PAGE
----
The Fed is expected to cut the Federal Funds Rate (FFR) by 0.25% tomorrow. This rate cut is of special meaning because it will be the first Fed cut since 2009. The common suggested reason for the cut is to proactively provide liquidity for the market to save the coming recession. However, the US economy is performing almost unprecedentedly well. The index of the stock market is record-breaking, the unemployment rate is so low that it is approaching full employment (natural unemployment rate), the GDP annual growth rates in the past 4 quarters are 3.1%, 2.5%, 2.7%, 2.3%, which are reasonably high and quite steady since 2010. (Figure 1)
Of course, one may argue that the Fed can be pro-active, instead of reactive. However, from the past patterns, the Fed’s decisions on rate changes were reactive, rather than pro-active, as far as the stock market performance is compared with (as shown in Figure 2). Why would it change this time requires more justifications for this argument.
The positive correlation between the Fed’s rate cuts and the stock price plummets in the past 2 decades, and the short-term leveling off of the Fed’s rate before the cut, show that the Fed was responding to the market changes. (Though correlation does not imply causality, it doesn’t make logical sense that the Fed cut the rate to trigger the stock price plummet.)
Since the Fed’s cut is responsive and gradual in nature, and it takes time for the market to reflect the effects of the Fed’s cut, thus it took 13 cuts during 2000–2003, and 10 cuts during 2007–2008 to stop the -51% and -58% stock price plummets. Then, the Fed would keep the rate level off for a period of time until the market signal for a rate hike emerged. The signal is, in general, the inflation rate (general price level change). It explains why the market is now expecting a series of rate cuts in the coming months. Yet, it only allows 10 cuts of 0.25% each, because the current rate is just 2.5%.
One of the major objectives of the Fed is to channel the inflation rate to 2%, which is likely to be one of the leading indicators of the Fed’s decision on the FFR. In fact, referring to the US inflation rates in the past 3 years (Figure 3), one can easily find that the inflation rates have been increasing from about 1% to about 3% peak since the 2016 Fed’s rate hikes. However, the inflation rate shows a decreasing trend in recent months and the latest inflation rate in June 2019 was just 1.6%. The Fed is taking action in response to the change of the inflation rate.
Considering the real rate rather than the nominal rate, you can find that the real rate (nominal rate minus inflation rate) is negative in 2016 and 2018, but now the real rate becomes positive in 2019. Together with some other leading indicators, such as the PMIs are also dropping below 50 (indicating a contracting production), the Fed’s rate cut is a reactive action upon the slowdown.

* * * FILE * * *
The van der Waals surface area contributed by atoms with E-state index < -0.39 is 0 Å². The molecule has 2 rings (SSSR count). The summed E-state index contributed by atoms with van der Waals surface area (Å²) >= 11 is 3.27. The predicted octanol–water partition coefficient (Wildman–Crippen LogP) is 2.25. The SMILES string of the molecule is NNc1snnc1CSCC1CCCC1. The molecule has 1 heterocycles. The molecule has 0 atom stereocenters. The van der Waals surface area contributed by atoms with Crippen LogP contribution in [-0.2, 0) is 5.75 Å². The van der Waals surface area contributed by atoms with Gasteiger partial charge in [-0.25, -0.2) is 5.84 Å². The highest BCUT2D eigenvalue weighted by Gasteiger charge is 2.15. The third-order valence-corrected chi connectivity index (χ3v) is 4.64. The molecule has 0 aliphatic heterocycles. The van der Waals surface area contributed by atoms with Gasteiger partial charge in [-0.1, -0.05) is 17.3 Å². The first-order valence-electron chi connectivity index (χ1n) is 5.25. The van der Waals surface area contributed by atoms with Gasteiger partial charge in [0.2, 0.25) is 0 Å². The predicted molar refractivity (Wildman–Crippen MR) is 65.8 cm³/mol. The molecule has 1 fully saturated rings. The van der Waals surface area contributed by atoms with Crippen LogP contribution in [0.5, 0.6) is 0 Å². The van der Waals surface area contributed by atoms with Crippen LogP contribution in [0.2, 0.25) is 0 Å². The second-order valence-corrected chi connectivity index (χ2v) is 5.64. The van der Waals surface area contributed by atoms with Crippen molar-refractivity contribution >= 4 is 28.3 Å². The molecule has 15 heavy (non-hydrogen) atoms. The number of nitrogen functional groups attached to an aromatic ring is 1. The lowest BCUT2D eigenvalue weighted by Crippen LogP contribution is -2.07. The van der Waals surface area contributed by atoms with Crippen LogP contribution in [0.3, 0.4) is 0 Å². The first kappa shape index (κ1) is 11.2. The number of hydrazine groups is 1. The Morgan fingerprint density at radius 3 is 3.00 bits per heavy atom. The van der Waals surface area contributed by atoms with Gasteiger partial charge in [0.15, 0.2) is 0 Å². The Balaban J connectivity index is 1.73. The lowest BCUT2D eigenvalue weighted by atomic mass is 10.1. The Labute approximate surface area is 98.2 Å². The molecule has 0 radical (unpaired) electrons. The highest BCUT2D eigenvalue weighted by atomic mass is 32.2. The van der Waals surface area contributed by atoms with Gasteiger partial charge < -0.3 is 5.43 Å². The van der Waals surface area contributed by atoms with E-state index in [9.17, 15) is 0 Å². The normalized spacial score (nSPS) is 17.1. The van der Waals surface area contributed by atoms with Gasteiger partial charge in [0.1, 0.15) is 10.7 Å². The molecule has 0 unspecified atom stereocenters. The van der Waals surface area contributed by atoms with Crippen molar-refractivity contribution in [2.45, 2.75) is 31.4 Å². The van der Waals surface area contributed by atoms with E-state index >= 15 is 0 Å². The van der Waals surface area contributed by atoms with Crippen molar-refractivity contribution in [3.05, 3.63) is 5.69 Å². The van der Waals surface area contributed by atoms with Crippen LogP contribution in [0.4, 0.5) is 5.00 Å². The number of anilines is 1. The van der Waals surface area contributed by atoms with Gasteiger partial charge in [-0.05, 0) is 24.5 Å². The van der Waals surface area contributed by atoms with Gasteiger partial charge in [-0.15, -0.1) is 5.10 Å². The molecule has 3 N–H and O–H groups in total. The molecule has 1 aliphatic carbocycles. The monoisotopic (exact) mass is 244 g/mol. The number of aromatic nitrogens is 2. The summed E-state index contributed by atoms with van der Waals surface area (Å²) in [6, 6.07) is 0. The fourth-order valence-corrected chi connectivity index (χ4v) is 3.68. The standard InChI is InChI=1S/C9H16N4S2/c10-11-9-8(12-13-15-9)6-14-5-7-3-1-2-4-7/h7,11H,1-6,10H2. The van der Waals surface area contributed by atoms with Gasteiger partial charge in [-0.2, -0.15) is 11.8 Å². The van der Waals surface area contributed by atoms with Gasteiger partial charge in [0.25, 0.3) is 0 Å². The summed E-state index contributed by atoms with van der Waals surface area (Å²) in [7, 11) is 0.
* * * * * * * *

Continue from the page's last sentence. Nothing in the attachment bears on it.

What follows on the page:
Why a rate cut can save a recession?
Theoretically, a short-term interest rate cut would urge more people to borrow more debts (lower cost of finance), and to save less (lower benefit of saving).
Empirically, there is ample evidence supporting this theory. For example, Alan Greenspan (2014), the former Chairman of the Fed, has shown evidence in the US. First, he showed that “… money velocity can be explained largely by the level of short-term interest rates. The higher the interest rate, the more likely people are to hold income-earning assets in lieu of cash, thereby reducing M2 and raising money velocity… money supply is by far the dominant determinant of price over the long run.” (pp.279–280). (Figure 4)
In other words, the Fed believes that the short-term interest rate determines money supply, and the money supply determines inflation. If their target is to keep the inflation rate at 2%, then the coming rate cut is clearly a response to the recent downward trend of the US inflation rate.
Dohmen, B. (2019) The Fed Is Going To Cut Rates: Be Careful What You Wish For, Forbes, July 27. https://www.forbes.com/sites/investor/2019/07/27/the-fed-is-going-to-cut-rates-be-careful-what-you-wish-for/#2e5d49fd60b2
Greenspan, A. (2014) The Map and the Territory 2.0 — Risk, Human Nature, and the Future of Forecasting (Updated and Expanded), New York: Penguin Book.